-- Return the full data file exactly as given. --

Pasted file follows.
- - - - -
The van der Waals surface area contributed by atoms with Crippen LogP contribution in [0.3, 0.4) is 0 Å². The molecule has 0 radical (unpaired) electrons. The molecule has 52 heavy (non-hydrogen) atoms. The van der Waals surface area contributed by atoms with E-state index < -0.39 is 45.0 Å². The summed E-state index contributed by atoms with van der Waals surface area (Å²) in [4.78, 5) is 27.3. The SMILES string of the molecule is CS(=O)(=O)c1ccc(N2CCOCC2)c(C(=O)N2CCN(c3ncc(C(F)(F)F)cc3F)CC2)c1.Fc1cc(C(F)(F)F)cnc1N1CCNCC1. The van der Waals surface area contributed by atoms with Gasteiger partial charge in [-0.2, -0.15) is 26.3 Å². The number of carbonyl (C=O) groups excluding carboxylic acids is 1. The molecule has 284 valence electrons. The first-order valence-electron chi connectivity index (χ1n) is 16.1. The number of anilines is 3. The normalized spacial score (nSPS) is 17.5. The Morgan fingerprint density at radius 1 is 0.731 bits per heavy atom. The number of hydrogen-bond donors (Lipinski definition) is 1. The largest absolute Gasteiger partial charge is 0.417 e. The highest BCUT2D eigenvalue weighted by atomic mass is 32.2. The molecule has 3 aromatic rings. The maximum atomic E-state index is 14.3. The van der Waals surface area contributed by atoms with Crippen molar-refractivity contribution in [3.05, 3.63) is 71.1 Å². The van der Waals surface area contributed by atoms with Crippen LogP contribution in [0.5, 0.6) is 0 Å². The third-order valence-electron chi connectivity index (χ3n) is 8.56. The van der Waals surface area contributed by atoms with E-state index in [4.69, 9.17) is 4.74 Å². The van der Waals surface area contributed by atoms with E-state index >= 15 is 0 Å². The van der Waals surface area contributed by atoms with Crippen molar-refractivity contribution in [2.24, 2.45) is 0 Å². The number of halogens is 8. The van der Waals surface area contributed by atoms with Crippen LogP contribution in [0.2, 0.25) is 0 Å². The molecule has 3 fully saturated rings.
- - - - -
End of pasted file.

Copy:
The van der Waals surface area contributed by atoms with Crippen LogP contribution in [0.3, 0.4) is 0 Å². The molecule has 0 radical (unpaired) electrons. The molecule has 52 heavy (non-hydrogen) atoms. The van der Waals surface area contributed by atoms with E-state index < -0.39 is 45.0 Å². The summed E-state index contributed by atoms with van der Waals surface area (Å²) in [4.78, 5) is 27.3. The SMILES string of the molecule is CS(=O)(=O)c1ccc(N2CCOCC2)c(C(=O)N2CCN(c3ncc(C(F)(F)F)cc3F)CC2)c1.Fc1cc(C(F)(F)F)cnc1N1CCNCC1. The van der Waals surface area contributed by atoms with Gasteiger partial charge in [-0.2, -0.15) is 26.3 Å². The number of carbonyl (C=O) groups excluding carboxylic acids is 1. The molecule has 284 valence electrons. The first-order valence-electron chi connectivity index (χ1n) is 16.1. The number of anilines is 3. The normalized spacial score (nSPS) is 17.5. The Morgan fingerprint density at radius 1 is 0.731 bits per heavy atom. The number of hydrogen-bond donors (Lipinski definition) is 1. The largest absolute Gasteiger partial charge is 0.417 e. The highest BCUT2D eigenvalue weighted by atomic mass is 32.2. The molecule has 3 aromatic rings. The maximum atomic E-state index is 14.3. The van der Waals surface area contributed by atoms with Crippen molar-refractivity contribution in [3.05, 3.63) is 71.1 Å². The van der Waals surface area contributed by atoms with Crippen LogP contribution in [0.5, 0.6) is 0 Å². The third-order valence-electron chi connectivity index (χ3n) is 8.56. The van der Waals surface area contributed by atoms with E-state index in [4.69, 9.17) is 4.74 Å². The van der Waals surface area contributed by atoms with E-state index >= 15 is 0 Å². The van der Waals surface area contributed by atoms with Crippen molar-refractivity contribution in [2.24, 2.45) is 0 Å². The number of halogens is 8. The van der Waals surface area contributed by atoms with Crippen LogP contribution in [0.2, 0.25) is 0 Å². The molecule has 3 fully saturated rings.